Prices for the Cullinan start at $325,000, but there’s really no such thing as a standard Rolls-Royce. They loaded their media rig up with roughly $75,000 worth of options. Some of those included $11,500 Magma Red paint and a variety of bespoke additions, such as a $9,950 1,300-watt, 18-speaker sound system upgrade; $4,025 contrast piping on the tan seats; $4,000 picnic tables; and $1,500 umbrellas that pop out of a special opening in the doors. Williams pointed to the rear seats and added, “This is actually the lounge seat configuration in the back. These seats are able to fold down.” They made the Cullinan more cargo-friendly and added $8,000 to its price tag, which, after the addition of $5,000 in gas guzzler tax and destination/handling charges, came to $406,225.
Sitting behind the thin-rimmed wheel was like being in a sort of photo negative of a regular vehicle. In any other SUV, I would’ve wondered, “Is that real wood? Is that stuff that feels like leather really leather or a convincing synthetic?” In the Cullinan, the only question that came to mind was, “Is there any plastic at all in here?” I was surrounded by a tannery’s worth of hides, gleaming chrome trim, and wood veneers. Williams pointed out the cross-grain leather on the center stack. Rolls-Royce even made the air vents below the front seats look expensive and elevated them to what I saw as Art Deco hand dryers.
Williams had mentioned that the Cullinan has Rolls-Royce’s signature “Magic Carpet Ride.” It was not an overstatement. Out on the trail, nothing seemed to upset its suspension. Whatever bumps in the terrain the Cullinan’s 5,864 pounds didn’t flatten into brown tread marks, its air suspension responded to with polite disinterest. There was nothing that Mother Nature had to say that the Cullinan deemed worthy of telling me through the bottom of my seat. I could’ve driven it through the apocalypse in total serenity.
Despite their shallow tread blocks, the Continental ContiSport Contact tires had no traction issues in the messy portions of the course. I kept my foot light on the well-tuned throttle and they just kept me and Williams rolling forward through whatever water and mud happened to be in our way.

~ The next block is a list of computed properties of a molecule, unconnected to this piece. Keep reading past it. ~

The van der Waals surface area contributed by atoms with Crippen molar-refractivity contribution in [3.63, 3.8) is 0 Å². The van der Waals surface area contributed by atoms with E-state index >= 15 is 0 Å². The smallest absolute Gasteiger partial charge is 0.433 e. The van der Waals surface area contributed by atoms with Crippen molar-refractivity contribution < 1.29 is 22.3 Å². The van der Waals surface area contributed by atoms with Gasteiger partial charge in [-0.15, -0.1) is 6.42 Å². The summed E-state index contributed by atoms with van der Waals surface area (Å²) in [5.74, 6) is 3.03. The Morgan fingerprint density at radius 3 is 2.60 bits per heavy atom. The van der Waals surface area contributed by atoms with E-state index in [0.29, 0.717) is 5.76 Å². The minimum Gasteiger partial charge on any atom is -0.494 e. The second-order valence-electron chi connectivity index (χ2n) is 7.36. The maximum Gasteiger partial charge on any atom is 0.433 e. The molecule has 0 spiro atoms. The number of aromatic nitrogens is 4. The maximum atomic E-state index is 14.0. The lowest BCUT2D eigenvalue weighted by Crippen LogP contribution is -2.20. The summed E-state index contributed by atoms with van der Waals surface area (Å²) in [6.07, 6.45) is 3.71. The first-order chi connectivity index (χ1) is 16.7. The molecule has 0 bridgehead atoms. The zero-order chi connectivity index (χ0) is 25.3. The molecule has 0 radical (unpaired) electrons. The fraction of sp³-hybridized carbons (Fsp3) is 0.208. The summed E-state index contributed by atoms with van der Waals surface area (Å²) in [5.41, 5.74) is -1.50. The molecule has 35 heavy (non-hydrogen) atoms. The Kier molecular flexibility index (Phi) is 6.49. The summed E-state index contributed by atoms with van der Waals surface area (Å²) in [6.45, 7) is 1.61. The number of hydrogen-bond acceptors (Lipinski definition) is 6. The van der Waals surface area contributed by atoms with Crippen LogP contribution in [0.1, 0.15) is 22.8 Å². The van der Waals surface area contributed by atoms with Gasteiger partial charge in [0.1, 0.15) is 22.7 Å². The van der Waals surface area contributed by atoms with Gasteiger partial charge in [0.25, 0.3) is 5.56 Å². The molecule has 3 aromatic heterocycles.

In the tighter portions of the trail, I could feel the Cullinan’s substantial heft. It’s not light on paper or in real life. The Cullinan masked its size well, though. Even though it’s 18 feet long, it didn’t feel huge. I had an easy time keeping track of its extremities, especially the Spirit of Ecstasy hood ornament at the end of the hood.
At one point during my drive with Williams, I needed to make a sharp left to clear some tree branches to my right. I figured I would have to perform a three-point turn. The chime of the front parking sensors supported my hunch. Williams saw it as an opportunity to show off the Cullinan’s four-wheel steering, which gives it a turning radius of 43 feet. Sure enough, it helped me take the turn without backing up.
Many people refer to luxury SUVs, such as the Range Rover and Mercedes-Benz G-Class, as “mall crawlers” because they’re often seen in front of department stores instead of on top of rocky mountain passes. Not all of them live such soft lives of wasted potential, but many do.
There’s a good chance many Cullinan owners will never take their vehicles off of paved roads. It’s tempting to say it’s nice to know they can, but that doesn’t feel like enough. They should. If someone is wealthy enough to be able to buy a Cullinan, they can clearly afford to live life on their own terms and can get more than just things. They can indulge in experiences. Getting mud on the tires of a Rolls-Royce Cullinan far away from fragrance counters and valet parkers is definitely one I’d recommend.